And that might have been the end of it. Except that, of course, it wasn’t. On reflection, I sent this email to D. after he’d left for the day:

You might be amused by this video that a friend of ours made, interviewing Bruce right after he’d talked to the Arizona Daily Star reporter

D. only volunteers for us one day a week, and he didn’t return my email, so I was a little apprehensive going in to work the next Wednesday. As I was walking up from the parking lot, I saw him, and he stopped to wait for me to catch up. He had a broad grin on his face and the first thing he said to me was:

“Thank you for that video link you sent me with Bruce in it. We really enjoyed watching that one! Yup, that’s our Bruce!”

I felt so happy to have been a part of helping educate the straight, white middle-class neighborhoods of Northeast Tucson!

On hearing of the reaction of D. and his wife, Bruce said:

Thank you for letting me know about [D. and J.] They are repeat clients of mine and great people.

Since I am becoming more and more out, I realize that eventually the knowledge of who I really am will inevitably creep into my work life sometimes. This has caused me a little bit of concern because I am self employed and loss of income can be frightening … so far as I can tell there have been no consequences to my business by my being out. So , thank you for letting me know about [D. and J.] – it’s also good in that [they] are now far less likely to have a negative reaction to other trans people.

The message I hope to get across is that it is truly worth it to share your true selves and those of your friends with others, even if you think they may not be accepting. Their reaction will often depend upon your demeanor as you talk to them. I tried to be as matter-of-fact as I could be, presenting the fact that I knew “that side” of Bruce as perfectly normal and natural. Whether you are yourself transgendered, or a SOFFA, you have a role to play, large or small, in educating the rest of the world.

Another Humorous Moment in the Life of a Transsexual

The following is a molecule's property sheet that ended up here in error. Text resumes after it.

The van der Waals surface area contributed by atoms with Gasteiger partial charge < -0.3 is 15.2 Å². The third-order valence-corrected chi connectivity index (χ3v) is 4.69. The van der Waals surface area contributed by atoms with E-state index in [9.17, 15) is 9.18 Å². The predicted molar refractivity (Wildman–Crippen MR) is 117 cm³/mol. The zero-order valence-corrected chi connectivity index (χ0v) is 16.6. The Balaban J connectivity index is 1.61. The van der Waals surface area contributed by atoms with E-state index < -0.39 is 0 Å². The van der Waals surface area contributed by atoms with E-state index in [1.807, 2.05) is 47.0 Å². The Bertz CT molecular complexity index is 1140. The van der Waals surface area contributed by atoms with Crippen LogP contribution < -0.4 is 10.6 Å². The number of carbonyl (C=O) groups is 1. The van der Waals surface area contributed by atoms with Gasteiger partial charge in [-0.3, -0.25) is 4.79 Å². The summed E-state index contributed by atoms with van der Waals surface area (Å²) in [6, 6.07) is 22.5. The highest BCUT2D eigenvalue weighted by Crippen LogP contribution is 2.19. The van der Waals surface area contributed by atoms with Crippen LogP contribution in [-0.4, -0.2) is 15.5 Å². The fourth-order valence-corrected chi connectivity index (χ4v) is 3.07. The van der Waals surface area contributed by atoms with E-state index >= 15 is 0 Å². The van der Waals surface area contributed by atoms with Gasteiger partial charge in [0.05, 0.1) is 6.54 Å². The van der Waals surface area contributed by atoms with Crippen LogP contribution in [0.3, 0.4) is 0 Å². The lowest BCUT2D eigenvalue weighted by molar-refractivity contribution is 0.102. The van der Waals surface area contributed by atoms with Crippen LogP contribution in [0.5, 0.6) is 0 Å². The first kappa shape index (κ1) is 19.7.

I don’t know about you but I always smile to myself when people are surprised to learn that I am a transsexual. One of those moments happened this morning.

To keep my doctor (actually, she’s a nurse practitioner, but who’s quibbling?) happy, so she’ll continue to prescribe hormones for me, I needed to go to the local medical lab to have blood drawn to check my estrogen level. (I know, I know, there is no research to support the use of hormone levels to determine the optimum hormone regimen for a MTF transsexual (like me), but my insurance covers the cost of the tests and it keeps Carol, my NP, happy, so what the heck, I do them.) Also, when I saw her last month, she also did a complete physical exam. As part of that process, she also wanted to check my PSA (prostate specific antigen, a marker for prostate problems and, thus, a male only test). So, the order she wrote for my blood tests listed only 2 items: estradiol and PSA.

I knew before I went into the lab, which is mostly staffed by women, that there might be some questions about why I would need my PSA checked, especially when the only other test I needed was to check my estrogen levels, which, of course, is normally only done for females. I am fortunate that, in most situations, I am perceived as a woman, and not trans, so there was little chance that the people at the lab would figure out on their own how someone could possibly need both tests.

So, I dressed in my normal feminine way, grabbed my purse and headed to the lab. When my name was called, I handed the woman behind the desk my lab ID card and the test order. She looked at the order and kind of muttered, “Is this right?”

I said, “Yes, it is.”

She looked very confused and said something about having never seen “this” before, obviously referring to the odd combination of tests. She then picked up the phone, said, “I need to check this,” and began to dial.

At that point, I decided to relieve us both of any more confusion and said to her, “I’m a transsexual.”

Her only response was to say, “Oh,” and hang up the phone.

Hoping to be helpful, I then added, “So, I still have a prostate that needs to be checked.” I also agreed with her that the order asked for a pretty unusual set of tests. To her credit, she didn’t seem embarassed or disturbed by my revelation. Instead, she simply directed me back to the first open booth, and, since this is a small lab, came back and drew my blood with no further comment, other than to admire my bracelet.

It’s always interesting to see how people react when their assumptions about who I am are shattered by the news that I’m trans. Thankfully, in my experience, most people are simply surprised, and not disturbed, by that news, so it simply becomes one of those humorous moments in life when we get to see that things aren’t always what they seem to be. And, since I am trans, it also becomes a brief education in the fact that transsexuals exist and aren’t really any different from anyone else.

(Reposted from my personal blog.)